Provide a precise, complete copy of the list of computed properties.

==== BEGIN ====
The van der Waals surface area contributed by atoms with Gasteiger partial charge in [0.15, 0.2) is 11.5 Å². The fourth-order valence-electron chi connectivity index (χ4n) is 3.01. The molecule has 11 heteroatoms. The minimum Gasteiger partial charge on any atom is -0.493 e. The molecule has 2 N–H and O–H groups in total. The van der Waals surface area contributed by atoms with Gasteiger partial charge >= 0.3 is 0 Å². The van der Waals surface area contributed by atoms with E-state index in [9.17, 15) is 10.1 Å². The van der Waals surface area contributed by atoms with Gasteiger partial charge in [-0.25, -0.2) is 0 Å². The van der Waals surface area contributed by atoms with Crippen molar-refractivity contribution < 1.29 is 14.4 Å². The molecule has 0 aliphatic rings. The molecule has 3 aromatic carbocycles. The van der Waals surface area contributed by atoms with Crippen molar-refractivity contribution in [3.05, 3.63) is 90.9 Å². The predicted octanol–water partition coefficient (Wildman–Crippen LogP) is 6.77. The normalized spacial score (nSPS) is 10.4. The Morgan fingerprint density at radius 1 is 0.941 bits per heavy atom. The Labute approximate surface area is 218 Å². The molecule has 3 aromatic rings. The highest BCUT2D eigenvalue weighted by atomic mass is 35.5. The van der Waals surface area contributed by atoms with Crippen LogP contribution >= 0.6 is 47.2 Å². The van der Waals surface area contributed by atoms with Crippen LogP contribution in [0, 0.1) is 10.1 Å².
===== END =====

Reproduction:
The van der Waals surface area contributed by atoms with Gasteiger partial charge in [0.15, 0.2) is 11.5 Å². The fourth-order valence-electron chi connectivity index (χ4n) is 3.01. The molecule has 11 heteroatoms. The minimum Gasteiger partial charge on any atom is -0.493 e. The molecule has 2 N–H and O–H groups in total. The van der Waals surface area contributed by atoms with Gasteiger partial charge >= 0.3 is 0 Å². The van der Waals surface area contributed by atoms with E-state index in [9.17, 15) is 10.1 Å². The van der Waals surface area contributed by atoms with Gasteiger partial charge in [-0.25, -0.2) is 0 Å². The van der Waals surface area contributed by atoms with Crippen molar-refractivity contribution < 1.29 is 14.4 Å². The molecule has 0 aliphatic rings. The molecule has 3 aromatic carbocycles. The van der Waals surface area contributed by atoms with Crippen molar-refractivity contribution in [3.05, 3.63) is 90.9 Å². The predicted octanol–water partition coefficient (Wildman–Crippen LogP) is 6.77. The normalized spacial score (nSPS) is 10.4. The Morgan fingerprint density at radius 1 is 0.941 bits per heavy atom. The Labute approximate surface area is 218 Å². The molecule has 3 aromatic rings. The highest BCUT2D eigenvalue weighted by atomic mass is 35.5. The van der Waals surface area contributed by atoms with Crippen LogP contribution >= 0.6 is 47.2 Å². The van der Waals surface area contributed by atoms with Crippen LogP contribution in [0, 0.1) is 10.1 Å².